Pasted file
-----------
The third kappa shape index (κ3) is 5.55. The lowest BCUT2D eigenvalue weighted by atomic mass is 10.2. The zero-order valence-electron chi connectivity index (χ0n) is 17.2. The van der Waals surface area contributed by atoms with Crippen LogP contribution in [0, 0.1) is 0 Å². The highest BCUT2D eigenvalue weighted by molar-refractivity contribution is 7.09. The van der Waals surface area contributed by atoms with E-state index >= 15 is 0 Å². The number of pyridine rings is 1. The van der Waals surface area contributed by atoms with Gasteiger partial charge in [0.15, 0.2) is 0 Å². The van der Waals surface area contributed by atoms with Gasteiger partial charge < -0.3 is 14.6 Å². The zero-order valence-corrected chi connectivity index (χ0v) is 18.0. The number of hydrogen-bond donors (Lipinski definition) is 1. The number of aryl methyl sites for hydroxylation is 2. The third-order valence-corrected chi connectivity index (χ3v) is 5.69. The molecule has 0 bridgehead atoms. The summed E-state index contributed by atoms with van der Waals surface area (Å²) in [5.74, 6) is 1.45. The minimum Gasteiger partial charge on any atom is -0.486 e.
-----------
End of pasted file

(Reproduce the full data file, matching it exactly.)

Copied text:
The third kappa shape index (κ3) is 5.55. The lowest BCUT2D eigenvalue weighted by atomic mass is 10.2. The zero-order valence-electron chi connectivity index (χ0n) is 17.2. The van der Waals surface area contributed by atoms with Crippen LogP contribution in [0, 0.1) is 0 Å². The highest BCUT2D eigenvalue weighted by molar-refractivity contribution is 7.09. The van der Waals surface area contributed by atoms with E-state index >= 15 is 0 Å². The number of pyridine rings is 1. The van der Waals surface area contributed by atoms with Gasteiger partial charge in [0.15, 0.2) is 0 Å². The van der Waals surface area contributed by atoms with Gasteiger partial charge < -0.3 is 14.6 Å². The zero-order valence-corrected chi connectivity index (χ0v) is 18.0. The number of hydrogen-bond donors (Lipinski definition) is 1. The number of aryl methyl sites for hydroxylation is 2. The third-order valence-corrected chi connectivity index (χ3v) is 5.69. The molecule has 0 bridgehead atoms. The summed E-state index contributed by atoms with van der Waals surface area (Å²) in [5.74, 6) is 1.45. The minimum Gasteiger partial charge on any atom is -0.486 e.